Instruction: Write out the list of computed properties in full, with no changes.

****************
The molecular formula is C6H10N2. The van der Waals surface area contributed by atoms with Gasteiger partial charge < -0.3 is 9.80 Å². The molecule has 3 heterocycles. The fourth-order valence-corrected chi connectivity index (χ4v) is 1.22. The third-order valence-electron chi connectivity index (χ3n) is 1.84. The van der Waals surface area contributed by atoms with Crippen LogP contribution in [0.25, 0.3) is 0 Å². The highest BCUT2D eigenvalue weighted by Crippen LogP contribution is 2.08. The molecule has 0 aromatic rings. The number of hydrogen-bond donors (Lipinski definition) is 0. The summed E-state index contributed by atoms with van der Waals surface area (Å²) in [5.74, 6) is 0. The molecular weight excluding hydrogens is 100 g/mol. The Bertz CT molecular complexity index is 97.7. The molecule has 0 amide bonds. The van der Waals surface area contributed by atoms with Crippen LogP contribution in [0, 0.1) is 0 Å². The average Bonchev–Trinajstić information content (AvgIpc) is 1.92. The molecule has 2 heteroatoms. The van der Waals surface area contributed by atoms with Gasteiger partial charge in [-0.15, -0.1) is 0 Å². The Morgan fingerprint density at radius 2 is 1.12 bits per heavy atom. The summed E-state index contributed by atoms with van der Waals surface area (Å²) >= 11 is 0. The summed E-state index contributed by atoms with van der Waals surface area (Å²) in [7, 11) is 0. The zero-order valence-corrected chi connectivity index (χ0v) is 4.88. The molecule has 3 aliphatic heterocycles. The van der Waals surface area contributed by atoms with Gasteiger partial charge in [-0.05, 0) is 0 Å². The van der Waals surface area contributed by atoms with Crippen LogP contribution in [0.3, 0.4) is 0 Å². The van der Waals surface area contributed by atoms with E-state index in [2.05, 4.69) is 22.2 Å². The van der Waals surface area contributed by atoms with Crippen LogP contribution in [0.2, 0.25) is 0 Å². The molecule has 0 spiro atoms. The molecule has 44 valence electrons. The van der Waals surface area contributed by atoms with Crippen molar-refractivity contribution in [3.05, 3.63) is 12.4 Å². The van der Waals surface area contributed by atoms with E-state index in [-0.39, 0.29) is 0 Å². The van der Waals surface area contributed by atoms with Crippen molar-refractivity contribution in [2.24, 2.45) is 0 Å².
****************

The molecular formula is C6H10N2. The van der Waals surface area contributed by atoms with Gasteiger partial charge < -0.3 is 9.80 Å². The molecule has 3 heterocycles. The fourth-order valence-corrected chi connectivity index (χ4v) is 1.22. The third-order valence-electron chi connectivity index (χ3n) is 1.84. The van der Waals surface area contributed by atoms with Crippen LogP contribution in [0.25, 0.3) is 0 Å². The highest BCUT2D eigenvalue weighted by Crippen LogP contribution is 2.08. The molecule has 0 aromatic rings. The number of hydrogen-bond donors (Lipinski definition) is 0. The summed E-state index contributed by atoms with van der Waals surface area (Å²) in [5.74, 6) is 0. The molecular weight excluding hydrogens is 100 g/mol. The Bertz CT molecular complexity index is 97.7. The molecule has 0 amide bonds. The van der Waals surface area contributed by atoms with Crippen LogP contribution in [0, 0.1) is 0 Å². The average Bonchev–Trinajstić information content (AvgIpc) is 1.92. The molecule has 2 heteroatoms. The van der Waals surface area contributed by atoms with Gasteiger partial charge in [-0.15, -0.1) is 0 Å². The Morgan fingerprint density at radius 2 is 1.12 bits per heavy atom. The summed E-state index contributed by atoms with van der Waals surface area (Å²) >= 11 is 0. The summed E-state index contributed by atoms with van der Waals surface area (Å²) in [7, 11) is 0. The zero-order valence-corrected chi connectivity index (χ0v) is 4.88. The molecule has 3 aliphatic heterocycles. The van der Waals surface area contributed by atoms with Gasteiger partial charge in [-0.05, 0) is 0 Å². The van der Waals surface area contributed by atoms with Crippen LogP contribution in [0.3, 0.4) is 0 Å². The van der Waals surface area contributed by atoms with E-state index in [2.05, 4.69) is 22.2 Å². The van der Waals surface area contributed by atoms with Crippen LogP contribution in [0.2, 0.25) is 0 Å². The molecule has 0 spiro atoms. The molecule has 44 valence electrons. The van der Waals surface area contributed by atoms with Crippen molar-refractivity contribution in [3.05, 3.63) is 12.4 Å². The van der Waals surface area contributed by atoms with E-state index in [-0.39, 0.29) is 0 Å². The van der Waals surface area contributed by atoms with Crippen molar-refractivity contribution in [2.24, 2.45) is 0 Å².